Tuesday, October 28, 2003

The business of baseball is business. The Globe's Steve Bailey or the Herald's Cosmo Macero should have been put on the case. Because the day-after reaction to Grady Little's firing is supremely unsatisfying. The Herald's Steve Buckley (sub. req.) and, no kidding, Gerry Callahan (ditto) have the smartest takes this morning. But what this story really needs is someone who understands business.

Looking at this from afar, it appears that what's really happened is that the Red Sox' newish owners intend to run the franchise as a business, not as some old boys' club dedicated to their own post-adolescent amusement. In the business world, executives have to manage both down (i.e., handling employees, in this case players) and up (working with the senior executives in carrying out the business plan).

Little did a good job of managing down, but he evidently was lousy at managing up. He openly disdained the ownership's numbers-based approach to the game -- an approach that has become increasingly popular and successful at other franchises in recent years. The Globe's Gordon Edes has a mind-blowing anecdote this morning:

The Sox no longer want to discover, to their dismay, that the manager, according to a team source, failed to hold a hitters' meeting before the Oakland playoff series, wasting countless hours of traditional scouting work and sophisticated video and statistical analysis that was done ostensibly to give the Sox an edge.

This is just derelict. No CEO should put up with this from one of his front-line managers.

Stories like this put Little's idiotic decision to send Pedro Martínez out for the eighth inning -- and to leave him out there while he got his brains beaten in -- into perspective. But Little's self-immolation robbed the team owners of a certain degree of maneuverability, too.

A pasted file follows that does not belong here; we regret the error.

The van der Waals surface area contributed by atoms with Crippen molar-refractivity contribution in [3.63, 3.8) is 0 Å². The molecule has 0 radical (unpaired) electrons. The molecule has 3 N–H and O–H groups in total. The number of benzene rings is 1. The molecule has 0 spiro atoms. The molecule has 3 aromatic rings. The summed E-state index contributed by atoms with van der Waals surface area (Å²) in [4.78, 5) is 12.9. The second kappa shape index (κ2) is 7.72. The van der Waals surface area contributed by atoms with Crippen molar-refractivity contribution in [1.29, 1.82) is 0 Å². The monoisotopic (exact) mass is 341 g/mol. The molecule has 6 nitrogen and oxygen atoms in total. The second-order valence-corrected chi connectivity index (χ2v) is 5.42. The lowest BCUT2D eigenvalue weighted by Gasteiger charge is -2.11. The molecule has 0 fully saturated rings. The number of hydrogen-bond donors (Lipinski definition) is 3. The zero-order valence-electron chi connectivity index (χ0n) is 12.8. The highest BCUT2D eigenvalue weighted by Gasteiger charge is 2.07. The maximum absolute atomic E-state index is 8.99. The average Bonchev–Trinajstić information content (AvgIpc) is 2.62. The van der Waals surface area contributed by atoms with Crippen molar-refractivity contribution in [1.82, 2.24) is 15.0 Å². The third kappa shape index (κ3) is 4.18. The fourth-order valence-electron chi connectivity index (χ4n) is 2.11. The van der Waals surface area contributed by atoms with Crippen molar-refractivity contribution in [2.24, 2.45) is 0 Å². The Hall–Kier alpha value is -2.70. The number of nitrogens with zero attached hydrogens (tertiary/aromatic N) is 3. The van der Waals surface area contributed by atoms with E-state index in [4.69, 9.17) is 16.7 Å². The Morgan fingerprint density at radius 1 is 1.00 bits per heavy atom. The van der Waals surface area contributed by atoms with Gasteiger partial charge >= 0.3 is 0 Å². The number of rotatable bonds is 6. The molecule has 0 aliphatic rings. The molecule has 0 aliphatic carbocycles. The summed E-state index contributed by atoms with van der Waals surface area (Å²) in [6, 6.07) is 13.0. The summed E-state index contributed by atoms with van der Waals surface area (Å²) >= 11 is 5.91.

Because despite his flaws, Little might have been better than anyone else the Red Sox could get for next year. In a perfect world, the Sox would have strung Little along for a few weeks to see who became available. If they couldn't get a manager who would be obviously better, they might have signed Little for one more year.

Adrian Wojnarowski, writing for ESPN.com, is irrationally pro-Little, but he is correct when he observes that the Red Sox let him go without having a backup plan in place.

That's Little's fault. He could never have managed here again after what happened in Game Seven.

Islam and terrorism in Boston? The Herald's investigative team breaks through the Bennifer haze this morning to weigh in with a major piece on a Boston-based Islamic organization.

According to the report, the Islamic Society of Boston, which plans to build a mega-mosque in Roxbury, has ties to two men who are virulently anti-American and anti-Israel, Abdurahman Muhammad Alamoudi and Yusuf Abdullah al-Qaradawi.

Both men have praised terrorist organizations such as Hamas and Islamic Jihad. Alamoudi has been indicted on allegations that he illegally accepted money from Libya. Al-Qaradawi has been banned from the US for his pro-terrorist views.

The problem is that it is unclear whether Alamoudi and al-Qaradawi really do have close ties to the Islamic Society. The society itself denies it, and supporters say that it preaches a moderate, tolerant brand of Islam.

There's no doubt that the Herald's findings are of some significance. But how significant? It's hard to say.

Part two, coming tomorrow, promises some answers: "A current trustee of the Islamic Society of Boston has been named in a federal Islamic terrorism financing investigation."

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